Arlo turned 7 today

If the Jesuit motto, “Give me a child until he is seven and I will give you the man,” as popularized in Michael Apted’s Up Series, has any merit, the time we have left to influence our son Arlo, who turned 7 this morning, is fast running out. As of right now, we have just 364 days to mold him into the man he will be the rest of his life.

For the most part, I’d say that, if he grew up to be exactly the same as he is now, only a little bit larger, more worldly, and perhaps employable, we would have done a pretty good job as parents. He is, by most accounts, a pretty terrific kid. He is smart, inquisitive, thoughtful, and, when it really matters, kind. He’s not perfect by a long shot, but he shows great potential. He pushes boundaries at home, pokes and prods for attention, and quarrels with his teenage sister, bit, beneath it all, he’s an incredibly sensitive kid with a big heart. With no encouragement on our behalf, he told us a few years ago that he wanted to be a vegetarian, as he couldn’t stand the thought of animals dying so that he might eat them. Granted, he said he still wanted to make an exception for bacon and pepperoni, but, for a five year old to say that on his own, and then stick with it, I think, is an impressive thing. And I think it gets to the heart of who he is. Beneath all of the fart jokes, and the nonsense, he’s a pretty serious, thoughtful young man who cares about those around him. And I couldn’t be happier to have him living here with us, even if he spends a good part of each day asking us if he can get on the iPad, talking about Pokemon, and making up reasons not to go to sleep.

I had a migraine this morning, so I missed a good deal of his birthday, locked up in my bedroom, with a pillow over my head. I usually get my migraines later in the day, and I always handle them in the same way. I rush home from wherever I am before I completely lose my vision, which usually takes about half an hour, and then I jump into bed and go to sleep. When I wake up, I’m usually a bit disoriented, but the headache is gone, and I can see clearly again. As today’s migraine hit me early in the morning, though, as I was folding laundry, I couldn’t get back to sleep. So I just lay in bed, thinking. I spend hours just watching the light show of my migraine flash across my closed eyelids, while thinking about my son. [Thankfully, the pain this time wasn’t too bad.] It was like I was dreaming while awake. My thoughts just jumped around without much rhyme or reason. One minute, I was thinking about watching Abbott and Costello Meet Frankenstein with him in bed on a snowy night, and the next, I was thinking of how much he impressed me during a recent trip to Greenfield Village, when he was talking with one of the historical reenactors about turn-of-the-century refrigeration. And I didn’t really have any control over what I was seeing. I wasn’t trying to summon up specific memories. It was as if I were dying, and everything was just kind of flashing before me. I’d see his smile on a carrousel, and the next thing I knew, I was standing in a pool and he was jumping into my arms for the first time. It sounds weird to say it, as most of my life is spent worrying that a migraine might strike in any minute, but it was really incredibly beautiful.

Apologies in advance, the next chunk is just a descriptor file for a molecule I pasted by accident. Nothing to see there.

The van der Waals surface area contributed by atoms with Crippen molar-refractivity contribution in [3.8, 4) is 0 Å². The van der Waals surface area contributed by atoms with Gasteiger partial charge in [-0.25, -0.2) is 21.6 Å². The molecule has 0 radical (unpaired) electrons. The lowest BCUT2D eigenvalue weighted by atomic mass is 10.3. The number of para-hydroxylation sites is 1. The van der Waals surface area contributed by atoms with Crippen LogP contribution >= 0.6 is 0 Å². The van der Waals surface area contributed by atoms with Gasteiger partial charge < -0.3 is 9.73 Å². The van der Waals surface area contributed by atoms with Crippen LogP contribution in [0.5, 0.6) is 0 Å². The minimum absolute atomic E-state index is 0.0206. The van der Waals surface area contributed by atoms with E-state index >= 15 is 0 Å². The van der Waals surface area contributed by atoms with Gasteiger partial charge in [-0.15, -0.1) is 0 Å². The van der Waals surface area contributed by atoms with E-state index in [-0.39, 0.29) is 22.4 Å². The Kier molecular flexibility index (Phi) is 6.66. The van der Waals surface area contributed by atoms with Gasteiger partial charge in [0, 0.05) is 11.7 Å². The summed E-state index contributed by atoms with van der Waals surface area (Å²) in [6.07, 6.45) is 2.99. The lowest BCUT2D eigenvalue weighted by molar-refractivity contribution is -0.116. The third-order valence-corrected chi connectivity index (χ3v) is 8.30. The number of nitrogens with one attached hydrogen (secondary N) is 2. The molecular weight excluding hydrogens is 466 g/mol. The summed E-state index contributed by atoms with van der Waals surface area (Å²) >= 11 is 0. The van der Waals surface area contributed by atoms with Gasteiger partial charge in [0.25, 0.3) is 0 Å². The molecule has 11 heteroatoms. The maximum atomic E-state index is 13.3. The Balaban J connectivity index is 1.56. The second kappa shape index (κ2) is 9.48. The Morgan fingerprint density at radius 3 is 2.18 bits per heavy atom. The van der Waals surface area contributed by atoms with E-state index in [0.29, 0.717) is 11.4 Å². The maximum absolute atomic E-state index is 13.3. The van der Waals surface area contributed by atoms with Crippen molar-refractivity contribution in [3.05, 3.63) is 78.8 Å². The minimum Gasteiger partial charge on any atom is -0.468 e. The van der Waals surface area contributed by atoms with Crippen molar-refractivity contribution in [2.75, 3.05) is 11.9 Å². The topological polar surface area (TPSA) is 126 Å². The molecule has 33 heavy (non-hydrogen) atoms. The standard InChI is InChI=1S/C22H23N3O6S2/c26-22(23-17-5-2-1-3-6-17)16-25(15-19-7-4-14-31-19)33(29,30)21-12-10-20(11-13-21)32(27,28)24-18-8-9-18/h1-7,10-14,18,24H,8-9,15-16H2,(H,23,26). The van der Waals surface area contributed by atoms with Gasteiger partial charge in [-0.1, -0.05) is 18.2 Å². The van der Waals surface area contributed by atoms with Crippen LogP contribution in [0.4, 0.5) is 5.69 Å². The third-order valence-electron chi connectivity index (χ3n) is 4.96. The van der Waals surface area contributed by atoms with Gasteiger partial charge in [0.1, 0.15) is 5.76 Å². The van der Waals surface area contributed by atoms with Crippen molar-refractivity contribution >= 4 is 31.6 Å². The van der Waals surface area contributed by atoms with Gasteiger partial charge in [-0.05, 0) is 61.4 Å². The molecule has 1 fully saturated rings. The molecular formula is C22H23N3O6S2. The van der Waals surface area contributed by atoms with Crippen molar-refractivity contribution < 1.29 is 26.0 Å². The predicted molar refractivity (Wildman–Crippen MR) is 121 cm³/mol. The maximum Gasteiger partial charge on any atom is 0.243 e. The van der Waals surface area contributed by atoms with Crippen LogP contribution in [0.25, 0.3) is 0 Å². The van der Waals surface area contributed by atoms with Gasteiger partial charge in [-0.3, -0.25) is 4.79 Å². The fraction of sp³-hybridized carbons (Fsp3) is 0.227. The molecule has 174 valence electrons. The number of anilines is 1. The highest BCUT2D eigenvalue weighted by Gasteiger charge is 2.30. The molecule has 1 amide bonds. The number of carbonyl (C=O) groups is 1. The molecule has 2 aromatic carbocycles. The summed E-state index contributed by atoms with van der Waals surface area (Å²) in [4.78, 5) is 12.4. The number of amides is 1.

I don’t know how much Arlo would want me to make public about his young life with us. I’m sure, at some point, he’ll ask me to scrub this site of any mention, for instance, that he was born in our dining room, with his sister helping, but there are a few things I’d like to mention, just so they’re recorded somewhere. The following are in no particular order, and they’re not necessarily the most important things about my son. They’re just all things that I thought about today, while in bed, waiting for my migraine to pass.

First, I used to tease him about not being human. I’m not sure when it started, but it was relatively early on. I told him that he was a creature called a Whoodie Boodie, and that a farmer somewhere in rural Michigan had caught him in a Whoodie Boodie trap. [The Whoodie Boodie were eating his fields, so he didn’t have much choice.] Arlo knew that I was kidding, as he knew that he was born in our dining room, in a rented, inflatable pool, which he’d seen photos of, but he’d get mad every time I said it. [It was kind of a fake mad that I don’t think we have a word for in English.] I’d tell him in detail how we had to surgically remove his trunk, file down his fangs, and shave him every night in his sleep, and he’d scream at me in this funny kind of way, yelling, “I am a real boy, not a Whoodie Boodie.” Clementine, for what it’s worth, was not a Whoodie Boodie, but something called a Fuddah Fuddah. There was no real origin story in her case as I recall. She wasn’t caught in a trap, and surgically transformed into a little girl. And, if memory serves, I think she started it. She would say that I was a Fuddah Fuddah, and I would correct her, saying that, no, it was she who was the Fuddah Fuddah. And we’d go back and forth.

Speaking of Clementine, I just remembered that one of the first things she said as a baby was in response to me saying, “Daddy’s alwayssss.” I’d say, “Daddy’s alwayssss….,” and she’d enthusiastically add, “RIGHT!” Linette didn’t find it funny, but it amused me. I guess it was probably my first foray into the world of what people now refer to as dad humor.